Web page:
Winter set in early in the fall of 1812 and the soldiers at Camp Council, not being properly clothed suffered severely with the cold.
Prior to the halt on the Whetstone, General Beall’s army camped for a short time at Hayesville, then called Hayes’ Cross Roads, and while there an amusing incident occurred. On a dark rainy night the soldiers were awakened by the firing of pickets at one of the outposts and in obedience to the command to “fall in,” the soldiers soon formed into line to meet the foe, as it was supposed the Indians were coming to attack the camp. The pickets reported that the enemy was advancing in solid columns and the ground seemed to tremble with the tread of the foes. It was the army’s first experience in war’s alarms, but the troops acted as veterans and as bravely opened fire upon their unseen enemy. The musketry firing, the charging of cavalry combined to make the night awfully grand with the pomp and reality of war.
Soon, however, the tramping and bellowing of stampeding cattle explained the “attack” - that the stock had broken out of the corral, and advancing toward the camp, had been mistaken by the pickets for Indians. The incident, however, showed the vigilance of the sentinels and the bravery of the troops, and that the army was ever ready to meet surprises, midnight attacks and other emergencies.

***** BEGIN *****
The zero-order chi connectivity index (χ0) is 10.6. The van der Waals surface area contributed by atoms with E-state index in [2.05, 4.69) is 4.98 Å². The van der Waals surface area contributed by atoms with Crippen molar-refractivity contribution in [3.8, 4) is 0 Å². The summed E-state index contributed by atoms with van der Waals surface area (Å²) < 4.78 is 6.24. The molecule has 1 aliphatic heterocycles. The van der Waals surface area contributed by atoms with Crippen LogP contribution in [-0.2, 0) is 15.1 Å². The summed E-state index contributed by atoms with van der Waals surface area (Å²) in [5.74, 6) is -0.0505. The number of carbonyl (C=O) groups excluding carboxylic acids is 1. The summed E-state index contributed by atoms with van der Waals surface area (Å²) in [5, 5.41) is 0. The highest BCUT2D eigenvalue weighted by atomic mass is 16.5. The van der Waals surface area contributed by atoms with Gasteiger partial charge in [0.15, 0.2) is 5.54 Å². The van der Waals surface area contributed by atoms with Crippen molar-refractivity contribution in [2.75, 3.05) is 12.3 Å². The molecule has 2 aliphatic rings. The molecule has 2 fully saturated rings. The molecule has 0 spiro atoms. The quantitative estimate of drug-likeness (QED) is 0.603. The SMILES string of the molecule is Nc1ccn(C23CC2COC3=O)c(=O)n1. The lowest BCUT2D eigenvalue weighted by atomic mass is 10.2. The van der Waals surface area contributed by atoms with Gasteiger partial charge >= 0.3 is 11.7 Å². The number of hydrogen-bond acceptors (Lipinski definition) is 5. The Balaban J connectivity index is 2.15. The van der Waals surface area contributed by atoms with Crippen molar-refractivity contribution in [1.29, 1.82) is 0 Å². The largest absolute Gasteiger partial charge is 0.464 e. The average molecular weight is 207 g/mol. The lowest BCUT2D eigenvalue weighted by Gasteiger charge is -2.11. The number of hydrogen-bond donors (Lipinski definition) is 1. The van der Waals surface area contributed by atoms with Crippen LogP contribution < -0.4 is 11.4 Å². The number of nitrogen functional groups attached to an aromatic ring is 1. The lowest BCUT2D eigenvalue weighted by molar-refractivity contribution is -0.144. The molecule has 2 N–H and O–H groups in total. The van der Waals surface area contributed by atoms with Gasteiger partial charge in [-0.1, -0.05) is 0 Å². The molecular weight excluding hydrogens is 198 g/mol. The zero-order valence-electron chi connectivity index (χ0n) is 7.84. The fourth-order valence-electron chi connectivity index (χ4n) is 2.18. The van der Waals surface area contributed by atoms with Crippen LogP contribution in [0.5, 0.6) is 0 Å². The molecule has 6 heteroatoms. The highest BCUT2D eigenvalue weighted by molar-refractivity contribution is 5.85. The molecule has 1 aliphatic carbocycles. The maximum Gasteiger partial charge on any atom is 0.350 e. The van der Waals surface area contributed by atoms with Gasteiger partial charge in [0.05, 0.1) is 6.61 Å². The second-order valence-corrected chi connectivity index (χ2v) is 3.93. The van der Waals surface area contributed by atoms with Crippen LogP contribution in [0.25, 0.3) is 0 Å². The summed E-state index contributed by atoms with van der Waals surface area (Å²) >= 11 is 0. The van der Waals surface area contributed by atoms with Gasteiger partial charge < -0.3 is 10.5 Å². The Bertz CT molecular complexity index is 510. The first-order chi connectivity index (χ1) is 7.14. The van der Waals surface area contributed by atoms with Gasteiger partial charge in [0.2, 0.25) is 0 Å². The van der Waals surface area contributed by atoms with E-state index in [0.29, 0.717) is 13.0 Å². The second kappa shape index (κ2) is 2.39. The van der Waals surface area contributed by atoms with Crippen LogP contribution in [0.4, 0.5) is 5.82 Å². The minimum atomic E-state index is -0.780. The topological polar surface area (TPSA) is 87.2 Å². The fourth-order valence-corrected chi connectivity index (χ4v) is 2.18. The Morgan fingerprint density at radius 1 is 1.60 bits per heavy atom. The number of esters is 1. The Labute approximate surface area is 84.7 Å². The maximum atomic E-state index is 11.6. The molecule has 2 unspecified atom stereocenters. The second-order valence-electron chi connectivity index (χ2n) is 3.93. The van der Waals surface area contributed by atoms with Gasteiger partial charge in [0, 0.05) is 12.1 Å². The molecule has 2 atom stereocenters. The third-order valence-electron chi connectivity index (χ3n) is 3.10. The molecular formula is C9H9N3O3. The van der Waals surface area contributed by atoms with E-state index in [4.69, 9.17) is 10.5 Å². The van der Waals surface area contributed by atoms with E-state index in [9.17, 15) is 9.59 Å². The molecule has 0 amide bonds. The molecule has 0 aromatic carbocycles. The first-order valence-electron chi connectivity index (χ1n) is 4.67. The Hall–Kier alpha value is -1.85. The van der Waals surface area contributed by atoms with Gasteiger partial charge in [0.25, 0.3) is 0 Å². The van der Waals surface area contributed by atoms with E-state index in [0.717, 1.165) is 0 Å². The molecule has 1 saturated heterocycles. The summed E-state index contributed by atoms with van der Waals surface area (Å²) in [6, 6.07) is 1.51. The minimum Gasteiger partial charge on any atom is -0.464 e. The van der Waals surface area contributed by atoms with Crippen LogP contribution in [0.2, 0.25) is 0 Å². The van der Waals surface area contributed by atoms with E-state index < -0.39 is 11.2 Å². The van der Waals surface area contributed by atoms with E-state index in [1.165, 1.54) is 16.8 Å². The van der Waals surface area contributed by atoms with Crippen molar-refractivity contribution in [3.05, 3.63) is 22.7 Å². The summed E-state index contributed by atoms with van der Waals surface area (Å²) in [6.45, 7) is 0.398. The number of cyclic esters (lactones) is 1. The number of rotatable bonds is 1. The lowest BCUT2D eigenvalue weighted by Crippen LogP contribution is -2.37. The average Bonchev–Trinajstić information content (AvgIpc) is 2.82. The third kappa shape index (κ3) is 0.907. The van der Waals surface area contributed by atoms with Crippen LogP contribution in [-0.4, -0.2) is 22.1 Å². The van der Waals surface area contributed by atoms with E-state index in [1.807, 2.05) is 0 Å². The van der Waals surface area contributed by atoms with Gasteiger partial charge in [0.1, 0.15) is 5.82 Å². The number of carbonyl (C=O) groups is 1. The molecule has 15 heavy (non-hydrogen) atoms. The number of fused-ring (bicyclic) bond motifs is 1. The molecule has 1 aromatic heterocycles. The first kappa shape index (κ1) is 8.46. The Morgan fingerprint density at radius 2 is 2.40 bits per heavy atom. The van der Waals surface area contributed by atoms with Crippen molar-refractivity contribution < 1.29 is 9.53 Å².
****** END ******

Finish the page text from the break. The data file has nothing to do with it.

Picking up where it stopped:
General Beall had previously served as an officer under General Harmar, in the campaign against the Indians in 1790, and possessed many of the characteristics of a commander, as was shown in leading his troops successfully through the wilderness in this 1812 campaign against both a savage and invading foe.
This cattle stampede at Hayesville has been likened in its humorous aspect to the “Battle of the Kegs,” in the war of the Revolution, and which was made the subject of a mock heroic poem, by Francis Hopkinson, from which the following lines are taken:
The British supposed that each keg contained a Colonial soldier, who was coming to destroy, in some inexplicable manner, the shipping at Philadelphia.
<< Back to Historical Information Index
<< Back to the Richland Co., Ohio Index